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Jean-Michel de Lépinay

Jean-Michel de Lépinay served as the fifth governor of Louisiana from 1717 to 1718.

Jean-Michel de Lépinay

Jean-Michel de Lépinay served as the fifth governor of Louisiana from 1717 to 1718, a mostly undistinguished term that separated two periods when the colony was under the control of Jean Baptiste Le Moyne, Sieur de Bienville.

Jean-Michel de Lépinay (also spelled l’Epinay) was born in Fougères, Brittany, France, around 1665. He joined the navy in 1683; in 1687 he accompanied French forces to Canada, where he earned several promotions and served as honorary port captain of Québec. After returning to France, Lépinay was assigned to the port of Rochefort and was promoted to lieutenant commander in 1705. Through patronage of the comte de Toulouse, who was head of the Conseil de la Marine, Lépinay secured appointment as the governor of Louisiana in March 1716. He left France in December and reached Mobile on March 9, 1717, bringing with him fifty colonists and three companies of infantry. At that time, seven hundred subjects of the French crown inhabited the colony in addition to the Native American population. Besides the colonial headquarters on Mobile Bay, settlements had been established at or near the present-day sites of Alexandria and Natchitoches as well as Biloxi and Natchez, Mississippi.

Lépinay’s short term in office was filled with almost constant wrangling among various royal officials, most notably Bienville. The previous governor, Antoine de La Mothe, Sieur de Cadillac, had been dismissed largely because Bienville had done everything in his power to undermine Cadillac. Bienville served as governor (his second term), but only in the interim until Lépinay could arrive, and he smarted at having been passed over for the permanent position.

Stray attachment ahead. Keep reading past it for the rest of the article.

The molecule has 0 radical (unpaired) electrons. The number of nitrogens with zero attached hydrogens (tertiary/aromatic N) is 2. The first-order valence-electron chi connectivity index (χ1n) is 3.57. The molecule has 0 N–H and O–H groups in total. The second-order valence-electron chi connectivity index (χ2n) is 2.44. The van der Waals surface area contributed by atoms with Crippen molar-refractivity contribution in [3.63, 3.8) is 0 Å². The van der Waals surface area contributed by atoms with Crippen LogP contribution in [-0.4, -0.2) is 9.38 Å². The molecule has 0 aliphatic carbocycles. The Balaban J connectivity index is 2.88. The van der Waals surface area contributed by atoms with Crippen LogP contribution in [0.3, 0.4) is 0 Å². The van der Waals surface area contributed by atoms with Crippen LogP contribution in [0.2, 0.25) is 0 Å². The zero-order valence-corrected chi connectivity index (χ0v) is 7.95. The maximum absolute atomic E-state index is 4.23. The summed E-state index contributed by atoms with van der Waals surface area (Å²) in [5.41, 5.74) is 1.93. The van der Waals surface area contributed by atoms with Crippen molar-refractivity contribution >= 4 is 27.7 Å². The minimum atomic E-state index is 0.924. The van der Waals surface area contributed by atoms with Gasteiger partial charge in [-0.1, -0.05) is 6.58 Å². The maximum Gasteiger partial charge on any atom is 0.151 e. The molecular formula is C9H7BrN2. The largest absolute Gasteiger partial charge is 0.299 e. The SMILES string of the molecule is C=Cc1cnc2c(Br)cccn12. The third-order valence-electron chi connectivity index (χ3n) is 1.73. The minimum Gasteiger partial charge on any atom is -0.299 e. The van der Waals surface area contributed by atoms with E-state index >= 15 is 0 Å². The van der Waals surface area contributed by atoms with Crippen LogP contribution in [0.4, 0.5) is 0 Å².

Lépinay’s most controversial move while in office was to ban the sale of alcohol to the Native Americans; in the struggling colony, this trade had been the most profitable. Antoine Crozat—a merchant and financier in France who had been granted a fifteen-year monopoly on the commerce of Louisiana in 1712—had decided by this time that the land would never yield the profits he had hoped for. Crozat was relieved of his burden in 1717, and the colony’s trading rights were transferred to the Company of the West. Because of Louisiana’s financial troubles and the continuing discord among officials—Bienville foremost—Lépinay was recalled to France in February 1718, leaving Bienville in charge again.

Shortly before leaving Mobile, Lépinay was notified of his nomination as governor of Grenada. Before accepting his new position, he was forced to defend himself in France against charges of corruption and malfeasance in office. Exonerated of all charges, Lépinay began his term as governor of Grenada in June 1720; he died just six months later, on January 3, 1721, while visiting the governor of the French West Indies in Martinique.

Adapted from Brian E. Coutts’s entry for the Dictionary of Louisiana Biography, a publication of the Louisiana Historical Association in cooperation with the Center for Louisiana Studies at the University of Louisiana, Lafayette.